The risks of sugarcane management on soil microbes and their relationships with soil physicochemical factors and biogeochemical processes have not been described from an integrated perspective for different agronomic practices. Here, we provide a platform for multi-analytical interactions between ecologists analyzing the soil microbes at multiple ecological levels and geoscientists measuring the release of greenhouse gases and the physicochemical soil factors including labile fractions from soil organic matter in tropical sugarcane management systems. We compile the benefits and risks of nutrient management and soil amendments as well as of crop residue and harvest management in sugarcane soils on belowground microbial life and biogeochemical processes mediated by soil microbial communities, and we demonstrate that the massive planting of the crop brings environmental risks that include a potential impact on tropical soil ecosystem sustainability. We emphasize that soil management and harvest management are critical for supporting the sustainable development of biofuel production in tropical areas.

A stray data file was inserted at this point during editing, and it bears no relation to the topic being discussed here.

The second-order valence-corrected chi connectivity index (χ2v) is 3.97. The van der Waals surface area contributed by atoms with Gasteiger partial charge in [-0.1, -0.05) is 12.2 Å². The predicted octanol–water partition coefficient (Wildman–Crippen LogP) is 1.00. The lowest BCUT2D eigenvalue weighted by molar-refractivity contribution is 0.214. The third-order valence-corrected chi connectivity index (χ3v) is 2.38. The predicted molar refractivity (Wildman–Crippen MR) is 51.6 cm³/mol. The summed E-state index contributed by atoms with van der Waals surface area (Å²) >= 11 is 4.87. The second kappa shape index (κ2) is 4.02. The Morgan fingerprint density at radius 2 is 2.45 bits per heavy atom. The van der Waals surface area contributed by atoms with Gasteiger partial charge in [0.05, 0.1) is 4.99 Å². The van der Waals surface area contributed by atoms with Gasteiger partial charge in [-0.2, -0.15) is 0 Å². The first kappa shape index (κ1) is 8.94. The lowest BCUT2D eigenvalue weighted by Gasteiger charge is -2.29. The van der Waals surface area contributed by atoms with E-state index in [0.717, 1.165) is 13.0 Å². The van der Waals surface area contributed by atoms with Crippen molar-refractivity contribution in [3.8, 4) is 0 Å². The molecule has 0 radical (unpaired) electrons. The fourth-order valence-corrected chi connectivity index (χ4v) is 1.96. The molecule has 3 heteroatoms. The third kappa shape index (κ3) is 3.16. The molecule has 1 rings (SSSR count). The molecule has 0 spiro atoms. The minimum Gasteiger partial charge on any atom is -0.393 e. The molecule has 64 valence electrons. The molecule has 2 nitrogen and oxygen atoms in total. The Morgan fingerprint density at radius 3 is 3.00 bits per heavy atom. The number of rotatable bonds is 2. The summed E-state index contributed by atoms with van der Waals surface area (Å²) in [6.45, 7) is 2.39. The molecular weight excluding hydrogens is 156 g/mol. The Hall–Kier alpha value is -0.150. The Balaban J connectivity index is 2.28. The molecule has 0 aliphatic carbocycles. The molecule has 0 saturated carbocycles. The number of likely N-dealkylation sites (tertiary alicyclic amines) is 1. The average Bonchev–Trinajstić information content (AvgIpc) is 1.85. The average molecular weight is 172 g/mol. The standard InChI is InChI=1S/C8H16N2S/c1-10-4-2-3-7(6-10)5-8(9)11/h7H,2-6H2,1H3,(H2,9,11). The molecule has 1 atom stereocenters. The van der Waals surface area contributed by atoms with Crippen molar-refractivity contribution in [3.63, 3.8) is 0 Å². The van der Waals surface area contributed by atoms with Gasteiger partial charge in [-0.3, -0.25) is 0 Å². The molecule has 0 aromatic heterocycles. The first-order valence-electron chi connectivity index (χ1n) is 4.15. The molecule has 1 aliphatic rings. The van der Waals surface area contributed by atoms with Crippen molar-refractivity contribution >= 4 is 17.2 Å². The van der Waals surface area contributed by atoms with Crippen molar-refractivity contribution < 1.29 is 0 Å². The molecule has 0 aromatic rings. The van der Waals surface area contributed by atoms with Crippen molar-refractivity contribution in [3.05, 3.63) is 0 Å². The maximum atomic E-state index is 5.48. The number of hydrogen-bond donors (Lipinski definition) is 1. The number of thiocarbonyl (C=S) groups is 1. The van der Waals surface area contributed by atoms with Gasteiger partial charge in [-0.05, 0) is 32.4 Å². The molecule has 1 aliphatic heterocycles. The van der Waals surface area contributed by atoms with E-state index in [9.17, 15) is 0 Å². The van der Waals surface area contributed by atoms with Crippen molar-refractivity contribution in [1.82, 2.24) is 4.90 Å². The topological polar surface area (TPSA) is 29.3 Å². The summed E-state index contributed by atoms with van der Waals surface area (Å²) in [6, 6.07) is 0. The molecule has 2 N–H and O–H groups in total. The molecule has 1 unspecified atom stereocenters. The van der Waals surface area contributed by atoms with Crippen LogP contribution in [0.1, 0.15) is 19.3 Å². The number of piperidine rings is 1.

Part of the book: Sugarcane